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After 4 months with MFT (EP3)

Discussion in 'Olympus Cameras' started by MexicoMik, Jun 4, 2012.

  1. MexicoMik

    MexicoMik Mu-43 Regular

    Mar 19, 2012
    I have determined:

    I love the size.

    I hardly use my 12mm or 45mm OLY lenses; the kit 14-42 is the lens that is most useful among those three for me; I reordered a 14-150 ( I had ordered and cancelled it a while back)

    My (now gone) D7000 handled action photos orders of magnitude better but in stills the Oly is the equal in both focus speed and image quality (if you are not cropping to insane levels).

    THe add-on VF works fine (VF3) but makes the camera kind of a pain re awkwardness. The OMD might be better re that but the lack of a built-in flash is a big negative for me. I use fill flash a lot and have always found it to be one of the best ways to get a good shot of people in bright sun. I have to admit that the Nikon does it better than the OLY but Nikon flash has always been the head of the class, IMO.

    My experience has been that the 12mm and the 45mm are absolutely superb lenses but the convenience of the kit zoom has trumped them. I find that I prefer the zoom - just as I did with the Nikons. I had a few Nikon primes but the Nikon 18-200 became my primary lens when I bought it and I realize that I would rather have a zoom like that on the camera than fool around with changing lenses. Yeah - we all did that lens-changing thing back in the old days but since the only way I look at pics nowadays is on a computer/TV screen, the difference in the Oly primes and the kit 14-42 resolution-wise is not visible with the same photo at the same image size. So the 14-150 will essentially replace the Nikon 18-200 that I used to use with my D80, D90, and D7000.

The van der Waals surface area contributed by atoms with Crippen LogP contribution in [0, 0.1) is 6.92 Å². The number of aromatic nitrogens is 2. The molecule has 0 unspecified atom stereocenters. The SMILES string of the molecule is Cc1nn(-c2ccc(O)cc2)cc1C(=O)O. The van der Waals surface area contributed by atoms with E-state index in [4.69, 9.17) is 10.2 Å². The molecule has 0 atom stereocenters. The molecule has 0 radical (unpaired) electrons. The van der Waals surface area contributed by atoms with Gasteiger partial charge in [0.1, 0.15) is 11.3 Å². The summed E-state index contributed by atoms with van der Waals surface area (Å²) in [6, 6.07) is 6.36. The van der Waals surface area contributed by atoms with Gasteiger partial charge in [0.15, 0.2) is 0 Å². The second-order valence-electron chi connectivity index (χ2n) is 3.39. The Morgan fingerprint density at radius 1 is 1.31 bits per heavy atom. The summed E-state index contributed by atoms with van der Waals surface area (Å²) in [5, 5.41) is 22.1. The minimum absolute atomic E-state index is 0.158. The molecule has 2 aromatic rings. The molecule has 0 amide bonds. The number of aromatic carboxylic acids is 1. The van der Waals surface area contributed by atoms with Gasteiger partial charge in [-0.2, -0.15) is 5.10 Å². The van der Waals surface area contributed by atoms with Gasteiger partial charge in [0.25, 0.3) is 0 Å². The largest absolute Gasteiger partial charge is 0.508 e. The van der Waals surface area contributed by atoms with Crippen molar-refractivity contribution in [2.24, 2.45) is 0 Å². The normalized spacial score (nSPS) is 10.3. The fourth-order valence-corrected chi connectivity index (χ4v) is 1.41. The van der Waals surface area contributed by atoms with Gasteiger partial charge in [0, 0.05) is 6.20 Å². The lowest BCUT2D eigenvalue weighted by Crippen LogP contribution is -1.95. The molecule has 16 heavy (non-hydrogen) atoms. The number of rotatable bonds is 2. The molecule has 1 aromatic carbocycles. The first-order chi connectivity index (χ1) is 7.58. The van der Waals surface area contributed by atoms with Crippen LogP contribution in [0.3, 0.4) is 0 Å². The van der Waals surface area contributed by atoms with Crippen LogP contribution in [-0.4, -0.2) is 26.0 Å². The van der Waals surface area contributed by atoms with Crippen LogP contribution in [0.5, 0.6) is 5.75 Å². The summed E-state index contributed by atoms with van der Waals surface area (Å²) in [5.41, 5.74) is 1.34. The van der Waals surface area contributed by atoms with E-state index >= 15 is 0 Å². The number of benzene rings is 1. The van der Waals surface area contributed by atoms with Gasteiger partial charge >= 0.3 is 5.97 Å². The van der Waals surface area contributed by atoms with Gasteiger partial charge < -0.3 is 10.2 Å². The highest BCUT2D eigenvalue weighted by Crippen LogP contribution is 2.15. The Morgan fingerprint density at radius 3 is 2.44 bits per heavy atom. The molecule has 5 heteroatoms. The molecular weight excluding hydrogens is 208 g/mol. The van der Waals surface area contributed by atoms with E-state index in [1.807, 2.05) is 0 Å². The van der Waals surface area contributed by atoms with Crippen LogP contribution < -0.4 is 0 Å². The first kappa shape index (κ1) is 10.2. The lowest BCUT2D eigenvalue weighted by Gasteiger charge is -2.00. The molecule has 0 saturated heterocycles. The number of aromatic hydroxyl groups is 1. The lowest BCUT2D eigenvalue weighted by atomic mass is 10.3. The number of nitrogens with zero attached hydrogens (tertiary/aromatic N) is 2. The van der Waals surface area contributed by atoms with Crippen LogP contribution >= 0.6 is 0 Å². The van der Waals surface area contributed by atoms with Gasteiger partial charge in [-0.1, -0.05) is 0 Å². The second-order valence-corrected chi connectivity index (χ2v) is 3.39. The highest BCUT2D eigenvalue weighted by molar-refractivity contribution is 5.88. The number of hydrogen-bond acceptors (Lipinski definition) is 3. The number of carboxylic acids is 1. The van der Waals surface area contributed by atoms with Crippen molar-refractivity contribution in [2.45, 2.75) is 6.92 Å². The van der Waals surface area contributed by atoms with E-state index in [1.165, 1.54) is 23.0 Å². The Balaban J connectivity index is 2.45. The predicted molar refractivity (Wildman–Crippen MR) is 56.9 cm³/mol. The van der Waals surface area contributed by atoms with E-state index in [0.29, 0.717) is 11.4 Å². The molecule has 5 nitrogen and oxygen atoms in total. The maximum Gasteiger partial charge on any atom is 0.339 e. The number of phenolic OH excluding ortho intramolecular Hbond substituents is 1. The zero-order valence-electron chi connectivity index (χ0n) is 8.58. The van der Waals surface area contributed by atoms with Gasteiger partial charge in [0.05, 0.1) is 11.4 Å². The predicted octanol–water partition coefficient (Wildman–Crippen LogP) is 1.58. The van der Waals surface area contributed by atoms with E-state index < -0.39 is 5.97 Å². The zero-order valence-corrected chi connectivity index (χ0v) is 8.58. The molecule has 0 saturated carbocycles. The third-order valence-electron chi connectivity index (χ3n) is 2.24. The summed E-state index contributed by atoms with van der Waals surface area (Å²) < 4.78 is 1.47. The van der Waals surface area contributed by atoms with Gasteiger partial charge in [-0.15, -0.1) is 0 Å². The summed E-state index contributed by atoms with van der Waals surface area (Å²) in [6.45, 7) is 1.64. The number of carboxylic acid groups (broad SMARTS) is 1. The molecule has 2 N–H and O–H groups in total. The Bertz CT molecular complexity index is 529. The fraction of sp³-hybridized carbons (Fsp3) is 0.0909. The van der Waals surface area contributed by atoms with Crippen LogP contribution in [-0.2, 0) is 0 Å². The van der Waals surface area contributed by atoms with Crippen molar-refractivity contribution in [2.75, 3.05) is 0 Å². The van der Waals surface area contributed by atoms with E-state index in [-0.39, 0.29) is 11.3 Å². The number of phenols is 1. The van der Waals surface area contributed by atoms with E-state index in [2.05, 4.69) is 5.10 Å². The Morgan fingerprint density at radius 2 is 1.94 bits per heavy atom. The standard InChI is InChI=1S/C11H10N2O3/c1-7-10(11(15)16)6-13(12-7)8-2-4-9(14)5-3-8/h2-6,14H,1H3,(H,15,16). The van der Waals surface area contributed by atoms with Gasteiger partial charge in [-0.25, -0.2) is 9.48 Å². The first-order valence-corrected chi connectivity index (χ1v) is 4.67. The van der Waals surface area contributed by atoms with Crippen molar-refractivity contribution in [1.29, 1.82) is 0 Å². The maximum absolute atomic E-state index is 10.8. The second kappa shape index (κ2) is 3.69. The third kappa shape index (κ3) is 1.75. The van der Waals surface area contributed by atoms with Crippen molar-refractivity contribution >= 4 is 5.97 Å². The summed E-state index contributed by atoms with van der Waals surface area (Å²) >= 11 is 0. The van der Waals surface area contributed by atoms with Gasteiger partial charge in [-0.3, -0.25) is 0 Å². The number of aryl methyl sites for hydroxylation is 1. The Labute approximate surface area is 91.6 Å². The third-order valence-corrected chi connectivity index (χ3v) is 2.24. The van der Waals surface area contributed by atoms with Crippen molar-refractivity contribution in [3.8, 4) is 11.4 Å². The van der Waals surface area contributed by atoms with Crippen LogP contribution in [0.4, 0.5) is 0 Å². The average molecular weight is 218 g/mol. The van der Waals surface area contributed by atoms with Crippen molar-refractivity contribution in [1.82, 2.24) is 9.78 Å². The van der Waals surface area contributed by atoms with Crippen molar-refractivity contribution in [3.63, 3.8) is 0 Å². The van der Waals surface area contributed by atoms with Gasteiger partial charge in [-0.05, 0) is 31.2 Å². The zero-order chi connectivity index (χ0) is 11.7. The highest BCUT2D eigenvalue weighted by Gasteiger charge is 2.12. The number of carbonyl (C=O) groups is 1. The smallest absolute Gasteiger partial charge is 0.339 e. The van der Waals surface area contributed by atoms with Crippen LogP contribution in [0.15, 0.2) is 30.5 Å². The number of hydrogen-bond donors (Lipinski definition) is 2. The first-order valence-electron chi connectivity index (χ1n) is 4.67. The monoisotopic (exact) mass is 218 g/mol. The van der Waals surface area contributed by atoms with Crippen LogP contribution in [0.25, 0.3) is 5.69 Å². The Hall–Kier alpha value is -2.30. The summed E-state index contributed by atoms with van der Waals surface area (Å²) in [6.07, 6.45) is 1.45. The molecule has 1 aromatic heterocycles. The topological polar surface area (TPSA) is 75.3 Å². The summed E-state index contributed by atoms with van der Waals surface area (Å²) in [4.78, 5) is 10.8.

Not arguing or suggesting anything, just giving my opinion of MFT as I have used it.
    • Like Like x 1
  2. WT21

    WT21 Super Moderator Subscribing Member

    Feb 19, 2010
    If you don't use the 12 and 45, try trading them in for the 20/1.7 for indoor shots, and keep with the zooms for all else.

    Your experience re: the DSLR is pretty much right on target, IMO.

    Perhaps you'll like the upcoming Oly 2.8 zooms, though they'll be expensive.
  3. ytreephotography

    ytreephotography Mu-43 Rookie

    Jun 2, 2012
    I'm looking into getting a second body as a back-up to my e-m5 and was considering the e-p3. What did you mean by the viewfinder being awkward? I need a viewfinder; there is just too much glare for me to use an LCD to capture images. Also, I like to use my head to help steady the camera sometimes during low shutter speed captures.

    The e-p3 seemed to be the way to go although a bit pricey for a back-up option. I'm thinking of getting a used one to at least lower the cost a bit.

    How does the e-p3 handle in low light situations?
  4. MexicoMik

    MexicoMik Mu-43 Regular

    Mar 19, 2012
    I like the EP3 a lot. When I say awkward re the VF, it's to do with pulling it in/out of my Domke FX5B bag (the bag I used for many years for my Leica M6/lenses). The VF causes it to hang up sometimes and also makes it hard to position in the bag. Otherwise it's not really an issue so if you carry it out all the time or in a larger bag, it won't be a problem. I almost never use the screen to compose a pic so a VF is mandatory for me.

    I don't do "low light" in the sense of changing the ISO to high levels so I'm not a good person to ask about that. I limit the ISO to a max of 800 and change it manually but mostly I shoot at the camera's basic setting of 200. I don't use auto-ISO at all on the EP3 though I did on the D7000, limiting it to 1600. The EP3 does OK at 800 but not, IMO, above that and I can see the difference between 200 and 800. If low light/high ISO is important, I wouldn't recommend the EP3. HOWEVER, if you use the 12/45, you can still shoot at low ISOs and usually have a decent shutter speed due to the lens aperture.
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